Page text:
In collaboration with the Public Scholars Initiative (PSI), the IKBLC Community Engagement & Programs division presents the “PhDs Go Public Research Talk Series,” which showcases doctoral students telling their community-engaged research stories in just under seven minutes.

In “Human(e) Interactions with the Environment,” nine PhD students from UBC’s Public Scholars Initiative engage the public by using the Pecha Kucha format to present on how their research is contributing to the public good, and making a change in the world.  This year’s PSI themes include education, environment, culture, social justice, and health. Can’t make this event? It will be made online for viewing from the IKBLC webcast portal.

Date: Wednesday, 15 March 2017, 6:30-8:30pm at UBC Robson Square, Room C100

Speakers

Yemi Adeyeye (Forestry), Evan Bowness (IRES), Mollie Chapman (IRES), Tugce Conger (IRES), Jamie Fenneman (Botany), Graham McDowell (IRES), Emily Rugel (Population and Public Health), Steve Williams (IRES), Stefan Pauer (Law).

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The Westcoast Calligraphy Society’s exhibition “Things That Go Bump in the Night” features a collection of spooky lettering displays that will be at the IKBLC from September 30th to October 27th. This exhibition theme is part of the society’s meeting about “Words on the Dark Side“. The exhibition shows framed pieces with spooky phrases written in different ways and many other smaller works written in colored pencils against black paper.

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The Westcoast Calligraphy Society consists of an enthusiastic group of people who continue to share their knowledge of design, color, illustration, bookbinding, paper making and other talents with everyone interested in the art of letters. Many of their members also teach beginning and more advanced calligraphy throughout the Lower Mainland.img_6694


What is Calligraphy – Watch an interactive video on Old English Calligraphy Style Lettering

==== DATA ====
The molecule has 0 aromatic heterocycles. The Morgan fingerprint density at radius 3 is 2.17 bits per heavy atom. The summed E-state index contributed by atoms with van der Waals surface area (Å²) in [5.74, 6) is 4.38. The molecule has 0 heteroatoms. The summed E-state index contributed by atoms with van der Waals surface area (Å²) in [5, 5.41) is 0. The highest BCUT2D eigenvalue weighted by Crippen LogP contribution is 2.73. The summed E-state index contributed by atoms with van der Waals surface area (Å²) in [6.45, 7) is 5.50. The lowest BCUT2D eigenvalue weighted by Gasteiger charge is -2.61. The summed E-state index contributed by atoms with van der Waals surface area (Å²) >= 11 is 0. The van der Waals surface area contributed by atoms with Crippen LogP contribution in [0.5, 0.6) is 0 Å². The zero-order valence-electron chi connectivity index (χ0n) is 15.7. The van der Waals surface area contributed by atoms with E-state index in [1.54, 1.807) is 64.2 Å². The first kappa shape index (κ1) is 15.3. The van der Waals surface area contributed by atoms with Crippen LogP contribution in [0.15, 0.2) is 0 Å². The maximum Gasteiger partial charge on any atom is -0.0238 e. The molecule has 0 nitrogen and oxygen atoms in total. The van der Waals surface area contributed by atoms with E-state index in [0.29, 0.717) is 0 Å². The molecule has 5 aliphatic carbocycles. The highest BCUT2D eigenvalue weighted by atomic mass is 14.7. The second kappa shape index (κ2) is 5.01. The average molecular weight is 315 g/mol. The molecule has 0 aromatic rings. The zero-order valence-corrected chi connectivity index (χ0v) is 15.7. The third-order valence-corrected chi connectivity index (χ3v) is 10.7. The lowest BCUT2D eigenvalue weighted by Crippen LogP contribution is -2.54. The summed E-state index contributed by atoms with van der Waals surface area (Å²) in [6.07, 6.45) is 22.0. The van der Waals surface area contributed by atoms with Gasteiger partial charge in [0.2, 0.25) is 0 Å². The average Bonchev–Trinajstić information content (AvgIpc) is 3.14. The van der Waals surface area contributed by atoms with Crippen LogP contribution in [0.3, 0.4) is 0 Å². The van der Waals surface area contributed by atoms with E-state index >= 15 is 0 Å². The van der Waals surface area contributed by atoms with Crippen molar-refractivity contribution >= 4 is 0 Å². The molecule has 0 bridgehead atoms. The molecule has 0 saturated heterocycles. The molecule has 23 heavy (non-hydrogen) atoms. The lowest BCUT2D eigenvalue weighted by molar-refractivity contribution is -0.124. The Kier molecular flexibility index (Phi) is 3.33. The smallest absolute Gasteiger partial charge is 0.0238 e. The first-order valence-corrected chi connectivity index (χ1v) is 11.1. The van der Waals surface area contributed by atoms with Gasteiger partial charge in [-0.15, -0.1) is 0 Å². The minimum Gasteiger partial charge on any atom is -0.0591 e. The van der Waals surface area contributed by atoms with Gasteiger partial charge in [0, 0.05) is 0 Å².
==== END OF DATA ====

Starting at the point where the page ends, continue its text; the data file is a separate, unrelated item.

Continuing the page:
The society was first established in September 1978 as the Society for Italic Handwriting, B. C. Branch. As it continued to grow and its members’ interests expanded, the focus broadened to all types of calligraphy and in June 1986, the name was changed to Westcoast Calligraphy Society. Some of the society’s previous exhibitions at the IKBLC include “Letters to the Garden“, “The Lyrical World“, and “Snow, Ice and Gold“.


Recommended Resources for more information:

Koerner Library | PG3487.I7525 C35 2015

Knight, Stan. Historical scripts: A handbook for calligraphers. Taplinger Publishing Company, 1986.
Irving K. Barber Learning Centre | NK3600 .K55 1984

Whalley, Joyce Irene. The Student’s Guide to Western Calligraphy: An Illustrated Survey. Shambhala, 1984.
Irving K. Barber Learning Centre | Z43 .W53 1984

 

 

 

 

 

Mexiquense Popular ArtFrom September 1-30, the Mexiquense Popular Art exhibit will be on display at the Irving K. Barber Learning Centre on level 2.

The Mexiquenses Artisans are renowned as popular artists of profound sensibility and creativity that, despite the passing of time and external influences, have kept in their products the distinctive characteristics and cosmology of the five ethnic groups of the state: Matlazincas, Mazahuas, Otomíes, Nahuas y Tlahuicas.


It is a cultural heritage that includes a significant number of pieces which strive to preserve and spread mexiquenses culture.  The artisans are distributed over 80 percent of the state territory, using materials offered by the nature of the region to produce unique pieces that cover the essential craft derivations.

This exhibit at IKBLC is in partnership with, Mexico Fest a celebration of the anniversary of Mexico’s Independence and has become the most important festival dedicated to Mexico in British Columbia.

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This year’s programming includes events by the Mexican Tourism Board in Vancouver, the Mexican Community in Vancouver Services Society, the Network of Mexican Talent in BC, the Vancouver Latin American Film Festival, and numerous sponsors, making it a truly community-based and government effort to showcase Mexican music, traditions, spectacular tourism destinations to BC.

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May 3–31 It’s About Time: A Retrospective of Asian Presence at UBC
Located on the Main Floor (level 2) of the Irving K. Barber Learning Centre

To commemorate UBC’s Centennial, the Asian Canadian and Asian Migration Studies Program invites you to celebrate 100 years of Asian communities at UBC. The exhibition is a relational project that showcases various stories from the Hong Kong Canada Crosscurrents Project, a trailer and photos from the upcoming film All Our Father’s Relations, creative work done by students for the ACAM Student Journal, and narratives from the ACAM Centennial Alumni Project: Retelling UBC’s History from an Asian Canadian Lens. By engaging with these existing projects, ACAM hopes to foster dialogue that includes alternative histories around the UBC community. We ask how these different yet intertwined Asian diasporic histories influence the ways in which the current student body interacts with the unceded territory upon which we live and work.